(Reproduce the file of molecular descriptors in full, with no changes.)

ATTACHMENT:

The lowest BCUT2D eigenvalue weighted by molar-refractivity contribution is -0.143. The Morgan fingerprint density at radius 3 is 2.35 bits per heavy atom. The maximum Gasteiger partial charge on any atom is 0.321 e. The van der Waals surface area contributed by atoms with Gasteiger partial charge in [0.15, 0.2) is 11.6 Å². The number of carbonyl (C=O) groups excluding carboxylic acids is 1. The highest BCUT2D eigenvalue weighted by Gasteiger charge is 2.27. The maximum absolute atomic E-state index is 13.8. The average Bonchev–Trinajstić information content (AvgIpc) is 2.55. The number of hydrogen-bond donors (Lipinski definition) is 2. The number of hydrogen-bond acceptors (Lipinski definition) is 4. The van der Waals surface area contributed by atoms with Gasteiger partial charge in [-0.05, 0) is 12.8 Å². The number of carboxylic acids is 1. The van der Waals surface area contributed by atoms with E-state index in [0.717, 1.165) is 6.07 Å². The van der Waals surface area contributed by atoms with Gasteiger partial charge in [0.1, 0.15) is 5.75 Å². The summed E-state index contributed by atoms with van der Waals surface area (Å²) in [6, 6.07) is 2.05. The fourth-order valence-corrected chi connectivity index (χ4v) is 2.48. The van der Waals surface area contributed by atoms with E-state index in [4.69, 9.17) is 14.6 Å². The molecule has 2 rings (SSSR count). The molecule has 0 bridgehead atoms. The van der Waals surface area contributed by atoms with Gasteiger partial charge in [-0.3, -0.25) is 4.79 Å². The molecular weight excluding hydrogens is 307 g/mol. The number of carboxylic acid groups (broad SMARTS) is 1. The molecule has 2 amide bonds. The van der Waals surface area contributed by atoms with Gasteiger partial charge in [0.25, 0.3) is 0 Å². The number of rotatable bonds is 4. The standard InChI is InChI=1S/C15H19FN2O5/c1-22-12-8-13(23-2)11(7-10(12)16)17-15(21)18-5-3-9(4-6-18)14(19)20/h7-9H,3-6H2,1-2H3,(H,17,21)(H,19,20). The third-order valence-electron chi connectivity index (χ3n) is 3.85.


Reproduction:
The lowest BCUT2D eigenvalue weighted by molar-refractivity contribution is -0.143. The Morgan fingerprint density at radius 3 is 2.35 bits per heavy atom. The maximum Gasteiger partial charge on any atom is 0.321 e. The van der Waals surface area contributed by atoms with Gasteiger partial charge in [0.15, 0.2) is 11.6 Å². The number of carbonyl (C=O) groups excluding carboxylic acids is 1. The highest BCUT2D eigenvalue weighted by Gasteiger charge is 2.27. The maximum absolute atomic E-state index is 13.8. The average Bonchev–Trinajstić information content (AvgIpc) is 2.55. The number of hydrogen-bond donors (Lipinski definition) is 2. The number of hydrogen-bond acceptors (Lipinski definition) is 4. The van der Waals surface area contributed by atoms with Gasteiger partial charge in [-0.05, 0) is 12.8 Å². The number of carboxylic acids is 1. The van der Waals surface area contributed by atoms with E-state index in [0.717, 1.165) is 6.07 Å². The van der Waals surface area contributed by atoms with Gasteiger partial charge in [0.1, 0.15) is 5.75 Å². The summed E-state index contributed by atoms with van der Waals surface area (Å²) in [6, 6.07) is 2.05. The fourth-order valence-corrected chi connectivity index (χ4v) is 2.48. The van der Waals surface area contributed by atoms with E-state index in [4.69, 9.17) is 14.6 Å². The molecule has 2 rings (SSSR count). The molecule has 0 bridgehead atoms. The van der Waals surface area contributed by atoms with Gasteiger partial charge in [-0.3, -0.25) is 4.79 Å². The molecular weight excluding hydrogens is 307 g/mol. The number of carboxylic acid groups (broad SMARTS) is 1. The molecule has 2 amide bonds. The van der Waals surface area contributed by atoms with Gasteiger partial charge in [0.25, 0.3) is 0 Å². The number of rotatable bonds is 4. The standard InChI is InChI=1S/C15H19FN2O5/c1-22-12-8-13(23-2)11(7-10(12)16)17-15(21)18-5-3-9(4-6-18)14(19)20/h7-9H,3-6H2,1-2H3,(H,17,21)(H,19,20). The third-order valence-electron chi connectivity index (χ3n) is 3.85.